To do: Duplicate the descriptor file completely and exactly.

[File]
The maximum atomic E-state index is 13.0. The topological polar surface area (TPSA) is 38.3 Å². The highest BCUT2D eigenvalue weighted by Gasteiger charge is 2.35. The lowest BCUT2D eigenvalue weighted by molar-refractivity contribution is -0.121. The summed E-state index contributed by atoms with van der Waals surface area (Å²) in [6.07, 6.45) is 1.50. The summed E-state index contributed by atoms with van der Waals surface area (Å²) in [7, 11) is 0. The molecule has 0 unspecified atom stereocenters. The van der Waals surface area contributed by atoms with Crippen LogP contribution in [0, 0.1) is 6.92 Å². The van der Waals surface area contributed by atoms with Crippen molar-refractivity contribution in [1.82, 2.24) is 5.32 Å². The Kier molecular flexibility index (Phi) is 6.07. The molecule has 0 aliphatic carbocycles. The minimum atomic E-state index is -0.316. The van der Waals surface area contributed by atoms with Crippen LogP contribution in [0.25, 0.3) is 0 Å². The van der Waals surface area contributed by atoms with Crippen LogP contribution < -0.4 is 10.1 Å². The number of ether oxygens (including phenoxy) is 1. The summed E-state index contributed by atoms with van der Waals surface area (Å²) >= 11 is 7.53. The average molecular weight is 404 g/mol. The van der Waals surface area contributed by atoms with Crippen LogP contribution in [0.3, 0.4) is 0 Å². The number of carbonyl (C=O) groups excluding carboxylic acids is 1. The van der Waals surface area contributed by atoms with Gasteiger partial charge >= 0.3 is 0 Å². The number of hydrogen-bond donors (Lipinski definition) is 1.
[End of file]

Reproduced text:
The maximum atomic E-state index is 13.0. The topological polar surface area (TPSA) is 38.3 Å². The highest BCUT2D eigenvalue weighted by Gasteiger charge is 2.35. The lowest BCUT2D eigenvalue weighted by molar-refractivity contribution is -0.121. The summed E-state index contributed by atoms with van der Waals surface area (Å²) in [6.07, 6.45) is 1.50. The summed E-state index contributed by atoms with van der Waals surface area (Å²) in [7, 11) is 0. The molecule has 0 unspecified atom stereocenters. The van der Waals surface area contributed by atoms with Crippen LogP contribution in [0, 0.1) is 6.92 Å². The van der Waals surface area contributed by atoms with Crippen molar-refractivity contribution in [1.82, 2.24) is 5.32 Å². The Kier molecular flexibility index (Phi) is 6.07. The molecule has 0 aliphatic carbocycles. The minimum atomic E-state index is -0.316. The van der Waals surface area contributed by atoms with Crippen LogP contribution in [0.25, 0.3) is 0 Å². The van der Waals surface area contributed by atoms with Crippen LogP contribution < -0.4 is 10.1 Å². The number of ether oxygens (including phenoxy) is 1. The summed E-state index contributed by atoms with van der Waals surface area (Å²) >= 11 is 7.53. The average molecular weight is 404 g/mol. The van der Waals surface area contributed by atoms with Crippen LogP contribution in [0.3, 0.4) is 0 Å². The number of carbonyl (C=O) groups excluding carboxylic acids is 1. The van der Waals surface area contributed by atoms with Gasteiger partial charge >= 0.3 is 0 Å². The number of hydrogen-bond donors (Lipinski definition) is 1.